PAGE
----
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Ex-employee posed as former boss and sent email to client suggesting sex


A resentful employee targeted a former senior manager and two ex colleagues by hacking into their online accounts and sending out abusive messages.

Among those Mitesh Patel, 24, targeted was a young woman who worked at the same merchandise firm as him after she ended their three-week relationship due to his “clingy and odd” behaviour.

Patel, from Leicestershire, also went after another colleague he wrongly believed to be the woman’s new boyfriend, hacking into social media accounts and accessing two semi-naked snaps of the man.

Patel then sent the pictures back to him before forwarding on to staff members.

Leicestershire Live reports prosecutor Eunice Opare-Addo told Leicester Crown Court that in August 2018 the woman began to receive abusive Instagram messages claiming to be from someone that she knew. When she got in contact with that person, they revealed they had received similar fake messages, allegedly from her.

The woman’s online dating account was then accessed and the password altered by the defendant, blocking her access.

She received messages from fake social media profiles which caused her anxiety.

In April 2019, she received abusive Snapchat messages, including threats to hack her workplace social media accounts and to “share her secrets” with others.

Miss Opare-Addo said the woman’s mental health suffered. The invasion of her privacy left her feeling “degraded and paranoid with suicidal thoughts”. She now carries a panic alarm.

On discovering the defendant was responsible, she felt “betrayed”.

The male victim was left struggling to sleep at night when his social media account was compromised, and felt “confused and hurt” to later learn Patel had done it.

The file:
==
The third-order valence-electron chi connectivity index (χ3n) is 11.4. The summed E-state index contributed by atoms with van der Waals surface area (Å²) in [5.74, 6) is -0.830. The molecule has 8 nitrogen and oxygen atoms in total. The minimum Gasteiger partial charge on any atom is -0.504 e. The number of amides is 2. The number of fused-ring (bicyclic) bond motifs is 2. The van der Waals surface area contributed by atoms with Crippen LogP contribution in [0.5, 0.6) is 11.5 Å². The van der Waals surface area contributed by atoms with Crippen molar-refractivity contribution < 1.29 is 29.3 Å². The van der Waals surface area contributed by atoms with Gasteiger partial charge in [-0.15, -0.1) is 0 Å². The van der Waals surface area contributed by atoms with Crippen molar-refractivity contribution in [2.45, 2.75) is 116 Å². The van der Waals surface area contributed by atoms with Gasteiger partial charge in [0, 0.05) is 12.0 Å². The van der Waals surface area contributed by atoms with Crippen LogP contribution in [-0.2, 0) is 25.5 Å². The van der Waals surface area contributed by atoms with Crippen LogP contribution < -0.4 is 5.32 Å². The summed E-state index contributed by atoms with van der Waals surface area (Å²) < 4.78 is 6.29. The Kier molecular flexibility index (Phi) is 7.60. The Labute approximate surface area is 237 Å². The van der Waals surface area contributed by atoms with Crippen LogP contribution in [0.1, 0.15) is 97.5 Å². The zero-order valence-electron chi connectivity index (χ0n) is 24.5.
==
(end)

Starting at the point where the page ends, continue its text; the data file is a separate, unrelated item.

Patel also anonymously accessed his former employer’s website to make adjustments and adverse changes, and sent a crude message purporting to be from a senior manager to an important business contact suggesting that they meet up for sex.

Patel, of Furrow Way, Great Glen, admitted two counts of stalking, likely to cause alarm or distress by accessing email and social media accounts and one count of having unauthorised access to his former employer’s computer system, all on various dates between August 2018 and September 2019.

Sentencing Patel, Judge Robert Brown told him: “These were particularly mean offences involving your hacking into accounts of individuals as well as the system of the company you once worked for.

“After a three-week relationship with a female, she finished with you and you took that rebuff badly and your behaviour, in no small part, has been an act of revenge and trying to cause discomfort to her and a male colleague who you wrongly assumed had become her boyfriend – and wanted to break it up.

“It was spiteful and designed to hurt and humiliate the female victim and undermine her self-confidence. You knew she had anxiety issues and was vulnerable. You played on that in emails and messages sent to hurt her.

“You also targeted the company because you’d been made redundant, and started sending emails to staff members denigrating your ex-employers and accessing the account to send a message from the firm’s European manager to a business contact, threatening them with a sexual act.

“You’re a young man from a good family, who has had every advantage, and have no previous convictions.

“To their credit, your family has come here to show their support for you.

“You’ve brought shame on them and they’ve done nothing wrong.

“There’s more to this than immaturity, as suggested by your counsel. You’re a smart young man who knows how to hack into other people’s online accounts. You have got a skill in computers and have used it in completely the wrong way.”

Guy Wyatt, mitigating, said of Patel: “He recognises the impact of his offending and says he’s thoroughly ashamed and very much regrets what he’s done and vows never to do it again – and hasn’t done since. All this was a long time ago and he is not to blame for the delay in the case coming to court.

“He’s a young man of previous good character with a career ahead of him and now works for another marketing company.”

Mr Wyatt disagreed that the offences were “well planned and sophisticated”, as described by the prosecution.

Patel was given a 12-month jail sentence, suspended for two years, with a rehabilitation activity requirement, including a Building Better Relationships programme.

He was ordered to pay £360 costs and placed on a five year restraining order, banning any direct or online contact with his two former colleagues.

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